According to the statistics given by the Ministry of Home Affairs, the Saemaul afforestation was performed in 470,000 ha, which was 43% of the entire national afforestation between 1973 and 1978.

Also, "My Village Planting Movement" focused on the process of planting trees on leftover pieces of land or the hills having no trees. Such a movement belongs to an exemplary case in which the village residents voluntarily planted trees. Among the erosion control projects which were carried out between 1973 and 1975 for 22,976 ha on a national scale, 70.7% of them were executed as the Saemaul erosion control project. Also, 19.5% of the erosion control projects, which were carried out between 1981 and 1987 for 25,061 ha, were executed as the Saemaul erosion control project.

The Saemaul Movement dramatically increased the level of income in a farming village, making it possible for the village to use coal instead of the fuelwood. As a result, it was no longer necessary for farmers to collect the fuelwood from a mountain, which made mountain soil more fertile. Through such a process, the forest became thickly wooded and the country became more beautiful with no danger of any landslides or flood, which led to a good crop harvest. The farmers were able to see the reward of the Saemaul (New Village) Movement directly with their own eyes. Also, the national tree planting movement and the Saemaul Movement for cities and working places are evaluated to have made contributions to the reforestation.

Saemaul Nursery Project and Compound Income Project

The government established a strategy to activate the Saemaul Movement by increasing farmer’s income through tree nursery. A Saemaul nursery was operated by the members of the Village Forestry Cooperative. The government lent all the financial funds required for operation of the initial tree nursery. By using such funds, Village Forestry Cooperative purchased seeds, fertilizers, and instruments and paid for the rent of the land. Then the government guaranteed profits of the Village Forestry Cooperative by purchasing all the produced seedlings at the market price.

The Village Forestry Cooperative paid 50% of the profits to the members as wages, while donating the other 50% as a village fund. As a result, the Community Credit Cooperative (CCC) was born.

The Saemaul Nursery played a big role during the period of the first Ten-Year Forest Rehabilitation Plan (1973-1978), taking 34.8% of the 2.7 billion seedling production on a national scale. During the same period, the Saemaul Nursery had profits of 12.3 billion won in total, which made the basis of the annual profit of 370,000 won for each village.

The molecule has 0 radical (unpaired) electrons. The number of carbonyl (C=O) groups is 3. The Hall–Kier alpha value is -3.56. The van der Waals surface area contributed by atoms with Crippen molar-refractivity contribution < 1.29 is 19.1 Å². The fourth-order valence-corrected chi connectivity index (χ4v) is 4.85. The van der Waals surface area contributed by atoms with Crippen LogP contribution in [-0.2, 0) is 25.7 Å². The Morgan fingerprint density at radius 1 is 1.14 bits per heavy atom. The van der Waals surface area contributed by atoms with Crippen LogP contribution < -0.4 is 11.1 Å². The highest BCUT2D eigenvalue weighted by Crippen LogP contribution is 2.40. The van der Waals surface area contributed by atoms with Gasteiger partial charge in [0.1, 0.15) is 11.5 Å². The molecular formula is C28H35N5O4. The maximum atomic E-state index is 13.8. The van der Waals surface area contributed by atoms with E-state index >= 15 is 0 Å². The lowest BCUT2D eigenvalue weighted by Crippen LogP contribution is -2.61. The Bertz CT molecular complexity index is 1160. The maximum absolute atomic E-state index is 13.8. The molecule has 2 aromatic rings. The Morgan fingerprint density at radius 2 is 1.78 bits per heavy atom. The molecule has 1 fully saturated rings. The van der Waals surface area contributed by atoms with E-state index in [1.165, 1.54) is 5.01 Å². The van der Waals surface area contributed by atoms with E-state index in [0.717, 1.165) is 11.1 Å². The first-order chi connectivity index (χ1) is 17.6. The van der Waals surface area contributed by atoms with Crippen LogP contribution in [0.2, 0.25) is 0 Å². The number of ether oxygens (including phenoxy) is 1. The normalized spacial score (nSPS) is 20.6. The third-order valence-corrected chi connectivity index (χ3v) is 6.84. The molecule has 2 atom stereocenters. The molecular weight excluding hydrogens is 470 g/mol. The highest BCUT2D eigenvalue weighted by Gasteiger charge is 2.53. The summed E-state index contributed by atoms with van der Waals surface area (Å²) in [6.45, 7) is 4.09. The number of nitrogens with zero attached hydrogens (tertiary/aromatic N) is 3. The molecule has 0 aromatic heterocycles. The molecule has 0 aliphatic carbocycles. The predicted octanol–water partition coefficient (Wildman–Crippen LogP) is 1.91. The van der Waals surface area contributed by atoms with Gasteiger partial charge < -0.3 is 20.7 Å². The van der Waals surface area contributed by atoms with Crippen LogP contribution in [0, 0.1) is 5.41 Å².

Not all the profits gained by the stock raising of the village were shared with the participants. Some were saved as funds for the follow-up projects of the village. For example, 50% of the profits of 860 million won in 1973 were saved as the “compound income fund” in order to provide a foundation for joint investment to create another source of profit. Such an accumulation of profits was quite helpful for the establishment of the Saemaul funds.

The Role of the NGO

Government communicated with the public in order to induce their active participation. Also, by training the public, the government promoted not only the importance and urgency of the forest reclamation but also the benefits of the forest, inspiring the forest conservation spirit. Meanwhile, the private sector was as successful as the government in inducing the public enlightenment and interest. Among the NGOs, there are many organizations directly involved in the preservation of forest and promotion of forest culture. Currently, there are 170 corporations, foundations and special corporations registered in the Forest Service.

Such organizations like the Forest for Life National Movement, North East Asian Forest Forum, Forest for Peace, Future Forest, Society for Forests and Culture and Korean Forest Interpreters’ Association lead the love for mountains, the protection of the forest, dissemination of forest culture, and public promotion and education. As national economic and educational levels increase and the forest becomes thicker, protection of the forest and the public promotion by the NGOs seem to become more active.

Additional Information

Applications for Developing Countries